Creativity beckons as you arrive at Terry Martin and Kathy Sinden’s house.
In front of the house, large wooden planters with decorative front panels are filled with a sumptuous mix of white, ruffled marigolds and shrubby hot pepper plants with dangling fruits resembling small scarlet lanterns.
Delicata squash vines with emerald striped, cream-colored fruit spill over the edges. The whole ensemble of flowers and vegetables is both classically arranged and enough to make you laugh.
Yet these artistic displays are a quiet preamble to the — mostly hot — pepper garden on the back deck of the house.
For Terry and Kathy, growing peppers is not a utilitarian pursuit. Seen as a whole, the profuse and beautifully arranged garden grown in pots on the large back deck is a delight of artistry, discovery and fun.
The extensive collection is grown in an array of bonsai and orchid pots and large, wooden, raised planters on legs.
Each plant is skillfully pruned to showcase the color and variety of fruit. All plants are robust and healthy, with some as large as small shrubs.
The dangling fruits form the main show. The pale and bright yellow to orange, scarlet or even saturated purple peppers are each a work of dangerous art.
Each pot and resident plant is a feature in itself and one finds one’s vision almost confounded by the diversity of plant form and fruit color and shape. The eye doesn’t know where to rest.
A couple of potted pineapple plants with mini-pineapples and unusual citrus trees add to the exotic tone of the display. A few containers of pink geraniums highlight the foliage and pepper colors.
The main pepper garden around the outdoor dining table is not the only feature. Further down the deck, large terra cotta pots hold trellised tomatoes, pruned of excess leaves so the fruit has good light exposure and is accessible, each as much ornamental as edible.
On the ground level next to them are long wooden boxes on legs holding more of the expanding pepper collection.
If the collection of peppers and colorful pots of tomatoes isn’t enough, a gourd tunnel made from curved livestock panels creates yet another delight on the deck. Long, dangling gourds from around the world make walking through the arch a navigational process. The greenhouse where the plants were grown completes the tour.
Terry Martin has had a busy and productive life. After retiring from Martin Archery, a company he designed bows and accessories for, and selling ArcheryTalk.com, a very popular archery website he developed, he and his business partner, Ken Melhus started Walla Walla Guitars six years ago.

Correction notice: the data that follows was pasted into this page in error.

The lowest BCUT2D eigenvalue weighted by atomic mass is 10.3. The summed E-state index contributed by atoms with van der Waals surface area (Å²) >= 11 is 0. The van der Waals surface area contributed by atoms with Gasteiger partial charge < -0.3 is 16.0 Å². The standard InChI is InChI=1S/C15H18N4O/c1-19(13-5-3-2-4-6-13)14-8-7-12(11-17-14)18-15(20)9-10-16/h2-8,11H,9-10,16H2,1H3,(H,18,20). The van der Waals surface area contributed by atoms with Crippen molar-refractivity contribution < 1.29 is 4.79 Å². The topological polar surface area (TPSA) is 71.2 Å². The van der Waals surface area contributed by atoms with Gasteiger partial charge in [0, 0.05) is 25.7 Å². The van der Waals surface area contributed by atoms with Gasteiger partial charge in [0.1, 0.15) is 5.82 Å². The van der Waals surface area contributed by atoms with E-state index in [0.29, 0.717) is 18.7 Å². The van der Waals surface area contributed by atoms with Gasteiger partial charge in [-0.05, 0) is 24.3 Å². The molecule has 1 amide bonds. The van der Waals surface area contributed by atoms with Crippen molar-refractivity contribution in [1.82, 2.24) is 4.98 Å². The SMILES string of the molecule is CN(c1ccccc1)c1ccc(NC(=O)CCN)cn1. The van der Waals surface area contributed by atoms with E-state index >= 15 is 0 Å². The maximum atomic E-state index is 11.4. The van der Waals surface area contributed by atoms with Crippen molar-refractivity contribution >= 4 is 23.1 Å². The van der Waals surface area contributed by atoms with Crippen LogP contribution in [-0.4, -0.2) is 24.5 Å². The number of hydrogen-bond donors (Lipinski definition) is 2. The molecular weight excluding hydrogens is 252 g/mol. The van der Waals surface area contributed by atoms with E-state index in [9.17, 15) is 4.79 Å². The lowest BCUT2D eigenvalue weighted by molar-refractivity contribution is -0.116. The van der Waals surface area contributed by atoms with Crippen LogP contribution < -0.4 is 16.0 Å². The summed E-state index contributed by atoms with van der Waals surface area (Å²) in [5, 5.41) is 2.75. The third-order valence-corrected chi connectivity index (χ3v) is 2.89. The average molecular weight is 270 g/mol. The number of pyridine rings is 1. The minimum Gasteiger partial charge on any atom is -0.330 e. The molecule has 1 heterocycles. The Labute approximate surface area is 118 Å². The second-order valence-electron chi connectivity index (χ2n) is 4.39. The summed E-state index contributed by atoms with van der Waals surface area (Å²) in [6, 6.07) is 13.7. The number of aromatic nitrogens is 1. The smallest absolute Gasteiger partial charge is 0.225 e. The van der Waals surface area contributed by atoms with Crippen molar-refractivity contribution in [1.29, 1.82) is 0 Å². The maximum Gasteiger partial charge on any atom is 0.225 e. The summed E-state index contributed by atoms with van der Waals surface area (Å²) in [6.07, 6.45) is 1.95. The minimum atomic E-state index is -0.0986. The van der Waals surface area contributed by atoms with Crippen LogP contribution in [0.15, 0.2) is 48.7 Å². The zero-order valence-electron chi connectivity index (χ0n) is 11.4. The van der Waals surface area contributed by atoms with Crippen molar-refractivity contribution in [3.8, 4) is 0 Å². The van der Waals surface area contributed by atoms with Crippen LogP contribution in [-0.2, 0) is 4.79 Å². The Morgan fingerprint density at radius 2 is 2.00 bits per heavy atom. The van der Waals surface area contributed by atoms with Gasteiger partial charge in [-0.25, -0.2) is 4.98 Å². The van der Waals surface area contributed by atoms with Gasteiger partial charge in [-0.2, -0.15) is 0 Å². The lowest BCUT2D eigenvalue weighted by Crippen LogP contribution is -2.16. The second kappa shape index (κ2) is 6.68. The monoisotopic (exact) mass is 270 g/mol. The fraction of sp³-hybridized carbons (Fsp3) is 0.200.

Each custom guitar is locally made and is a unique object of art worthy of display whether you play or not.
The goal for each guitar is that it is “visually exciting, unique and plays like an old friend.”
The pepper garden is an extension in a living dimension of the creativity and artistry of his business. This year, the Martins grew more than 50 pepper varieties.
Terry Martin said some people tell him this could be a new endeavor, but he said he “doesn’t want a new business at this point and doesn’t necessarily like to eat the peppers,” he just “enjoys raising weird stuff.”
The peppers come from more than 20 seed companies. Some were not easy to germinate and took more than a month to do so, but others were easier.
Miracle Gro potting mix and fertilizers are used for the plants. With all the varieties they grew, the number of plants “grew like guppies” and many were given away.
The names conjure up many images: sugar rush, Brazilian star fish, coyote Zen, scotch bonnet, Jamaican scotch bonnet, mango, scorpion, Carolina reaper and ghost jalapeño. However delectable they sound or look, all should be nibbled with extreme caution.
The Martins have found that the more gnarled or deformed the peppers are, the hotter they can be. From sweet peppers rated at 0 on the Scoville heat index, to monsters like the Carolina Reaper pepper at 2,000,000 and the Scorpion pepper at about 1-2 million, the heat peppers can possess makes harvesting and use cautionary.
For comparison, jalapeño peppers measure at about 5,000 on the index.
Some of the fruits resemble dangling lanterns, others are very long and pencil thin, some are slender with pointed ends, others contorted or wrinkled. A couple of favorite non-hot varieties are Jimmy Nardello and Corbaci.
Colors range from purple to pale green, yellow, orange and white to nearly black.
Some plants are more than 3-feet tall and others less than 1 foot. The collage of colors and diverse fruits is endlessly fascinating, and as the colors change over the course of the season, the picture constantly evolves.
The Martins overwinter some of the peppers inside by a sunny window and around an indoor pool. Some grow well as perennials and are re-potted each year to larger pots to accommodate expanding roots.
Terry Martin said he likes to come out each morning and say, “Oh, my God!” when he looks at them.
The Martin’s pepper garden is one of unusual delights.